The easiest ways to check for problems with your digestive enzymes is to examine your stools. Do you often see light-colored, foul smelling, loose and/or floating stools, or greenish stools? These are signs that your body is not producing enough digestive enzymes. (For example, floating stools may indicate the presence of undigested fats.)

There are a number of hidden factors that can lead to inadequacies in digestive enzymes, including:

  • Leaky gut
  • Inflammation from food sensitivities (i.e., gluten)
  • Toxins
  • Chronic stress
  • Genetics
  • Aging

If you have suspicions about your body ability’s to produce enzymes, we recommend working with a functional medicine practitioner or naturopathic doctor. This process can help you understand which specific enzymes are being affected, as well as your options for supporting enzyme production or handling any enzyme deficiency or malabsorption issue.

On your own, you can try one of these natural remedies:

1. Replace specific enzymes. If you know you are lactose intolerant, try taking lactase in supplement form, and your symptoms of lactose intolerance may recede.

2. Provide general digestive enzyme supplementation support. Take a high-quality digestive enzyme with every meal and monitor your results over a few days. Look for enzyme supplements that contain bromelain, an enzyme found in pineapple juice and in the pineapple stem, and papain, a powerful digestive enzyme extracted from the papaya fruit. Your digestive symptoms may resolve and the appearance of your stools may normalize normal after using enzymes.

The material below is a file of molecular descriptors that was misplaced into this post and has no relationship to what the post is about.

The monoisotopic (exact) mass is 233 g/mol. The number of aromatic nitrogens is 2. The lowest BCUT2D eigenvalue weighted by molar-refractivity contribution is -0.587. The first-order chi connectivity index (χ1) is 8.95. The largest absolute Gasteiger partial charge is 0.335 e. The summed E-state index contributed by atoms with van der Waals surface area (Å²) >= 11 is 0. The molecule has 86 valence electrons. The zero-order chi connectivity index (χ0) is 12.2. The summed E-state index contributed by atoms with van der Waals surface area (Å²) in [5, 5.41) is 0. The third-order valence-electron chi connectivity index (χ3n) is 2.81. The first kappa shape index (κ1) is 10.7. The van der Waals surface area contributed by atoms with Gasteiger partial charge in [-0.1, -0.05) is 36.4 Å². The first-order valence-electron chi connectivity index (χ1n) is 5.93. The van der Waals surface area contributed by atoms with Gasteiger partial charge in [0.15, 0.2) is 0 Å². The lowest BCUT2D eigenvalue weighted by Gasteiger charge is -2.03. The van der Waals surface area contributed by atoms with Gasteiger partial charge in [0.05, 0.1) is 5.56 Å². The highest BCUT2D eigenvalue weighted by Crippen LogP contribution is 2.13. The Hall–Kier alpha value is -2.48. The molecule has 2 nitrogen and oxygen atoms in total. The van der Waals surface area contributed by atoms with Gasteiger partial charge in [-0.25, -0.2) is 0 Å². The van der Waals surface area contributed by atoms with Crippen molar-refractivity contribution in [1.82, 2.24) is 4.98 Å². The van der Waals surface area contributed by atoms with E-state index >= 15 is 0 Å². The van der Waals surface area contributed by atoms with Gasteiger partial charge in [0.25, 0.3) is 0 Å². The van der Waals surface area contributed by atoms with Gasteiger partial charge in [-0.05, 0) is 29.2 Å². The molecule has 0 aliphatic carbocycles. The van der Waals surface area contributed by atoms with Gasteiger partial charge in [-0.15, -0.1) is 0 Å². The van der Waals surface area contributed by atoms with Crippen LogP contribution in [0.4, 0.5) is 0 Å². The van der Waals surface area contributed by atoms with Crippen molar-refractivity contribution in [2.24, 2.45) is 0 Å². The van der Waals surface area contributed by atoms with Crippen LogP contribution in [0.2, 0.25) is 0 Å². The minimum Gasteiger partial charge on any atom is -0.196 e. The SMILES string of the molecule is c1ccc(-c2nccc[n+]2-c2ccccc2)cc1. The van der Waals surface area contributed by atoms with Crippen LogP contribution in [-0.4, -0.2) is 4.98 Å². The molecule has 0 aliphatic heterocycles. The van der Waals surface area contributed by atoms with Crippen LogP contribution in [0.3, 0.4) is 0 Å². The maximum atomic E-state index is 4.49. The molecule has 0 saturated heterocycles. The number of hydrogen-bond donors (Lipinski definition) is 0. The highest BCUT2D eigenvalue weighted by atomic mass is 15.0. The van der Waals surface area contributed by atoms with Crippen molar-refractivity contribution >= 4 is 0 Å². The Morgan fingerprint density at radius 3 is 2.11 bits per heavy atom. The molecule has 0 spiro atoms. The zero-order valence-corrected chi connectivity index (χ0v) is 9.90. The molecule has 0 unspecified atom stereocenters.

3. Get enough magnesium. As an essential nutrient, the mineral magnesium is considered a “co-enzyme,” because it is necessary for proper enzyme function within the body. Since most of us don’t get enough magnesium through diet alone, consider taking a high-quality magnesium supplement to naturally support the action of your own digestive enzymes.

Let your digestive enzymes take good care of you

It’s true that digestion is at the foundation of your health. New research on supplementing with digestive enzymes shows promising results, ranging from helping with celiac disease to improving the emotional response, general behavior and gastrointestinal symptoms in children with autism.

Paying attention to your digestive enzymes can be an important step towards resolving nagging digestive symptoms and upgrading your ability to absorb and use nutrients.

When you start absorbing more of the nutrients in your food, you also might notice that other health issues — like constant fatigue, or dull and dry skin and hair — disappear. When the nourishment you take in finally ends up where it’s needed — it’s clear that gut health = good health!

References

Grossmann, Kayla. “Digestive Health: 7 Ways to Balanced Enzymes” Radiant Life Blog - https://blog.radiantlifecatalog.com/bid/64988/Digestive-Health-7-Ways-to-Balanced-Enzymes

Ianiro, Gianluca et al. “Digestive Enzyme Supplementation in Gastrointestinal Diseases.” Current Drug Metabolism 17.2 (2016): 187–193. PMC. https://www.ncbi.nlm.nih.gov/pmc/articles/PMC4923703/

Freuman, Tamara D. “Digestive Enzymes: Help or Hype?” US News & World Report. April 23, 2013.

http://health.usnews.com/health-news/blogs/eat-run/2013/04/23/digestive-enzymes-help-or-hype

http://www.livestrong.com/article/475616-digestive-enzymes-for-casein-gluten/

http://www.askanaturopath.com/faqs/floating-stools/p/212

http://www.dr-matthew.com/benefits-digestive-enzymes/

https://www.ncbi.nlm.nih.gov/pmc/articles/PMC4923703/

https://www.ncbi.nlm.nih.gov/pubmed/26243847